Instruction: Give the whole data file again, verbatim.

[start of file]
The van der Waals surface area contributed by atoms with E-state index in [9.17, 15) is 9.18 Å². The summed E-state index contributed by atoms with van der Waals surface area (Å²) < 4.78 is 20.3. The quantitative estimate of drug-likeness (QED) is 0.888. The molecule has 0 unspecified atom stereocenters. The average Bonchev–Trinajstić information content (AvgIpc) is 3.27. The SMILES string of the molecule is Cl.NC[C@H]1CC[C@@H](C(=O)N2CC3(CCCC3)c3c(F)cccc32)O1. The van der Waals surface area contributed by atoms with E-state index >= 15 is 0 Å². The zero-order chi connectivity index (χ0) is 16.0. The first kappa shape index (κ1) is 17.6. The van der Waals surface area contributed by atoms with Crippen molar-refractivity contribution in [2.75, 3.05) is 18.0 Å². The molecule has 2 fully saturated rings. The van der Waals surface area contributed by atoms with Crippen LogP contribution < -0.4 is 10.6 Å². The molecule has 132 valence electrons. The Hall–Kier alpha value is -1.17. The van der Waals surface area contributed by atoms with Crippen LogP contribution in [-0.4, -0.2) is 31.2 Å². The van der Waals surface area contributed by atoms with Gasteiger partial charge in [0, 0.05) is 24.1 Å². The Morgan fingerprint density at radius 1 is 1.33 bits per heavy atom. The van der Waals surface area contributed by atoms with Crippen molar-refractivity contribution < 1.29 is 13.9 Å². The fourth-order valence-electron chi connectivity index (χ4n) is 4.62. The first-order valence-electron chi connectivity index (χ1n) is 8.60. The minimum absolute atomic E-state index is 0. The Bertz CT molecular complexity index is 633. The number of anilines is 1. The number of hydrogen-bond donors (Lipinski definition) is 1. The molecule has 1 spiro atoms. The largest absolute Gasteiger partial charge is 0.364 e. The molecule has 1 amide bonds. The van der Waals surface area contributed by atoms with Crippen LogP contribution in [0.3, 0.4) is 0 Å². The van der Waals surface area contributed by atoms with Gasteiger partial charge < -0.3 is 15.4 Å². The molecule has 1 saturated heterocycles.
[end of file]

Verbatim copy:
The van der Waals surface area contributed by atoms with E-state index in [9.17, 15) is 9.18 Å². The summed E-state index contributed by atoms with van der Waals surface area (Å²) < 4.78 is 20.3. The quantitative estimate of drug-likeness (QED) is 0.888. The molecule has 0 unspecified atom stereocenters. The average Bonchev–Trinajstić information content (AvgIpc) is 3.27. The SMILES string of the molecule is Cl.NC[C@H]1CC[C@@H](C(=O)N2CC3(CCCC3)c3c(F)cccc32)O1. The van der Waals surface area contributed by atoms with E-state index >= 15 is 0 Å². The zero-order chi connectivity index (χ0) is 16.0. The first kappa shape index (κ1) is 17.6. The van der Waals surface area contributed by atoms with Crippen molar-refractivity contribution in [2.75, 3.05) is 18.0 Å². The molecule has 2 fully saturated rings. The van der Waals surface area contributed by atoms with Crippen LogP contribution < -0.4 is 10.6 Å². The molecule has 132 valence electrons. The Hall–Kier alpha value is -1.17. The van der Waals surface area contributed by atoms with Crippen LogP contribution in [-0.4, -0.2) is 31.2 Å². The van der Waals surface area contributed by atoms with Gasteiger partial charge in [0, 0.05) is 24.1 Å². The Morgan fingerprint density at radius 1 is 1.33 bits per heavy atom. The van der Waals surface area contributed by atoms with Crippen molar-refractivity contribution < 1.29 is 13.9 Å². The fourth-order valence-electron chi connectivity index (χ4n) is 4.62. The first-order valence-electron chi connectivity index (χ1n) is 8.60. The minimum absolute atomic E-state index is 0. The Bertz CT molecular complexity index is 633. The number of anilines is 1. The number of hydrogen-bond donors (Lipinski definition) is 1. The molecule has 1 spiro atoms. The largest absolute Gasteiger partial charge is 0.364 e. The molecule has 1 amide bonds. The van der Waals surface area contributed by atoms with Crippen LogP contribution in [0.3, 0.4) is 0 Å². The van der Waals surface area contributed by atoms with Gasteiger partial charge < -0.3 is 15.4 Å². The molecule has 1 saturated heterocycles.